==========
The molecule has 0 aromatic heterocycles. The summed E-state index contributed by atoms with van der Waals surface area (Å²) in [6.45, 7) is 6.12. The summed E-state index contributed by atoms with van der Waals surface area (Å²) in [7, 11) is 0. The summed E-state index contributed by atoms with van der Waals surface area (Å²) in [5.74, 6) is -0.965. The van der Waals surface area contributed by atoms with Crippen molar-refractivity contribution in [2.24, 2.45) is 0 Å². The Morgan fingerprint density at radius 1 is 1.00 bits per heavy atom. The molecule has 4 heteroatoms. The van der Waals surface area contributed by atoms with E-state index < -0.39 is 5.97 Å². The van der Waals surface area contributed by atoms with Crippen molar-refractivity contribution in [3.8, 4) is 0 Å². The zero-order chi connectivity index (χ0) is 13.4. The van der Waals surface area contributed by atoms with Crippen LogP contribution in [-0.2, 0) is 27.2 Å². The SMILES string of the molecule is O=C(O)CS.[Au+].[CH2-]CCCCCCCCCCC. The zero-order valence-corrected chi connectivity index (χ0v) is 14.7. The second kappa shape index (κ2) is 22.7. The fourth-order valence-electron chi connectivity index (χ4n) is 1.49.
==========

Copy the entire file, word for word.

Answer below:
The molecule has 0 aromatic heterocycles. The summed E-state index contributed by atoms with van der Waals surface area (Å²) in [6.45, 7) is 6.12. The summed E-state index contributed by atoms with van der Waals surface area (Å²) in [7, 11) is 0. The summed E-state index contributed by atoms with van der Waals surface area (Å²) in [5.74, 6) is -0.965. The van der Waals surface area contributed by atoms with Crippen molar-refractivity contribution in [2.24, 2.45) is 0 Å². The Morgan fingerprint density at radius 1 is 1.00 bits per heavy atom. The molecule has 4 heteroatoms. The van der Waals surface area contributed by atoms with E-state index < -0.39 is 5.97 Å². The van der Waals surface area contributed by atoms with Crippen molar-refractivity contribution in [3.8, 4) is 0 Å². The zero-order chi connectivity index (χ0) is 13.4. The van der Waals surface area contributed by atoms with Crippen LogP contribution in [-0.2, 0) is 27.2 Å². The SMILES string of the molecule is O=C(O)CS.[Au+].[CH2-]CCCCCCCCCCC. The zero-order valence-corrected chi connectivity index (χ0v) is 14.7. The second kappa shape index (κ2) is 22.7. The fourth-order valence-electron chi connectivity index (χ4n) is 1.49.